Show Preview | Jacob Dhein

San Francisco, CA
Christian Daniels Gallery, December 12-January 10

 Jacob Dhein, The F Line, oil, 12 x 12.

Jacob Dhein, The F Line, oil, 12 x 12.

This story was featured in the December 2014 issue of Southwest Art magazine. Get the Southwest Art December 2014 print issue or digital download now–then subscribe to Southwest Art and never miss another story!

After spending three years completing his thesis, in which he focused on tightly rendered traditional representation, Bay Area artist Jacob Dhein (pronounced Dine) is exploring new ways to express himself as a painter. While working on his thesis, he says, “I couldn’t change my style. You present a statement to the board, and it has to be unified at the end—a unified body of work. Now I have the freedom to do what I want.” The results of his experimentation are on view this month in his second solo show at Christian Daniels Gallery, which opens with an artist’s reception on December 12 from 6 to 8 p.m. and showcases nearly 30 new works completed over the course of the year. “I think it’s going to be a very nice show,” says gallery director Dan Canale. “[Dhein] is finding his own style, and his paintings are starting to come alive.”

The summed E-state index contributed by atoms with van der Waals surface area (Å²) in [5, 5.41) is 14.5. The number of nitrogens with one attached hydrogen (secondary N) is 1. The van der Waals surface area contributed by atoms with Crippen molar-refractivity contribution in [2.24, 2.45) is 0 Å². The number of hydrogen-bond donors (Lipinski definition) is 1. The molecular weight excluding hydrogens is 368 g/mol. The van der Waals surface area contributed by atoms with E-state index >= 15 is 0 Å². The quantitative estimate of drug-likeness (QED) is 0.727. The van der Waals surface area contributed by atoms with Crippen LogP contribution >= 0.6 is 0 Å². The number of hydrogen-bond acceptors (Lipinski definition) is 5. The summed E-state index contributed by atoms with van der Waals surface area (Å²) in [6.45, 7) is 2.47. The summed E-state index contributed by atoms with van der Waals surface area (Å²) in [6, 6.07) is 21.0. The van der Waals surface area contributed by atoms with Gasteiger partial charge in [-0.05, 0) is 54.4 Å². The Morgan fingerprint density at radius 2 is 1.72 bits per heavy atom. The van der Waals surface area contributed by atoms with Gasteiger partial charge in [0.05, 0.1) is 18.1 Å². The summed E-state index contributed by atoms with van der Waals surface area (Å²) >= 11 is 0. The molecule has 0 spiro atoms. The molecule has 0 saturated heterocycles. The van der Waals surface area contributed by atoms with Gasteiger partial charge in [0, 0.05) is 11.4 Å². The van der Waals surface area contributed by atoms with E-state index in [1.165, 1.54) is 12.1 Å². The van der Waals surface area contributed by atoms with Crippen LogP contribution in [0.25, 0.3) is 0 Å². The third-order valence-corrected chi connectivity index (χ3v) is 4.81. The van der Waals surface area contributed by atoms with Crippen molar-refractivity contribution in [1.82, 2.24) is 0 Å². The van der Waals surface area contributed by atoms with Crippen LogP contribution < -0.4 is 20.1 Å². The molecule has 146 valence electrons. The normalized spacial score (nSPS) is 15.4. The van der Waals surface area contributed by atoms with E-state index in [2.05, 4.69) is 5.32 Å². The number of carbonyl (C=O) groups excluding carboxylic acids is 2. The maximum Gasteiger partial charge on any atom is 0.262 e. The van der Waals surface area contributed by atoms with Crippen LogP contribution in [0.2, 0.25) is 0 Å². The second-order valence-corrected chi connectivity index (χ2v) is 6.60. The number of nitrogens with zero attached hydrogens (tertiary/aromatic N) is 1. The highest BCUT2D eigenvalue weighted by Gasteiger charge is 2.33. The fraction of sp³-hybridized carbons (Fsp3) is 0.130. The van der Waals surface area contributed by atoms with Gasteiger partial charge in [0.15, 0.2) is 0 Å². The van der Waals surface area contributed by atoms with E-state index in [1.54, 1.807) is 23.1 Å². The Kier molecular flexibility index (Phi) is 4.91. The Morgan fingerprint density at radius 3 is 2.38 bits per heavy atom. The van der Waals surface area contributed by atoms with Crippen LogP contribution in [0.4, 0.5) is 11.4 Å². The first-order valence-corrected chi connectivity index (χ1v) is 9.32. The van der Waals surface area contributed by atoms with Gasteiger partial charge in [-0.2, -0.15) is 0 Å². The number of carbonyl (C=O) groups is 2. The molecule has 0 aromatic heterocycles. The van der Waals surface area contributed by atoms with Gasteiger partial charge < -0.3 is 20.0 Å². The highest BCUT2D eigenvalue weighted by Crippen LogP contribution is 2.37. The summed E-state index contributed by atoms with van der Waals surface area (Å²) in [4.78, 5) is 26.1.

Presenting a fairly even mix of landscape and figurative pieces, Dhein notes that his work has evolved throughout the year. “The style is constantly changing,” he says. “The first works are more representational. As I keep working, I’m adding more abstract elements. So they range from more polished to more edgy with a contemporary feel. The finished look in some of the newer works is much looser. You can see the [painting] process.”

Another progression viewers will notice is significant color-palette changes. An entire series of the works, which were painted in the middle of the year, feature a dark grayish palette. “It started because I had been painting so warm,” the artist explains. “I wanted to have a little more gray.” In these works, Dhein maps out dark and light patterns and then slowly builds on them, bringing out lighter areas and details. “I try to keep the dark pattern unified and not break it up too much,” he says.

His subject matter, which at first appears diverse, can be summed up succinctly. “Almost all the figures are people I know, people that inspire me. All of these [paintings] are [of] things that inspire me.” —Laura Rintala

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Featured in the December 2014 issue of Southwest Art magazine–click below to purchase:
Southwest Art December 2014 print issue or digital download Or subscribe to Southwest Art and never miss a story!

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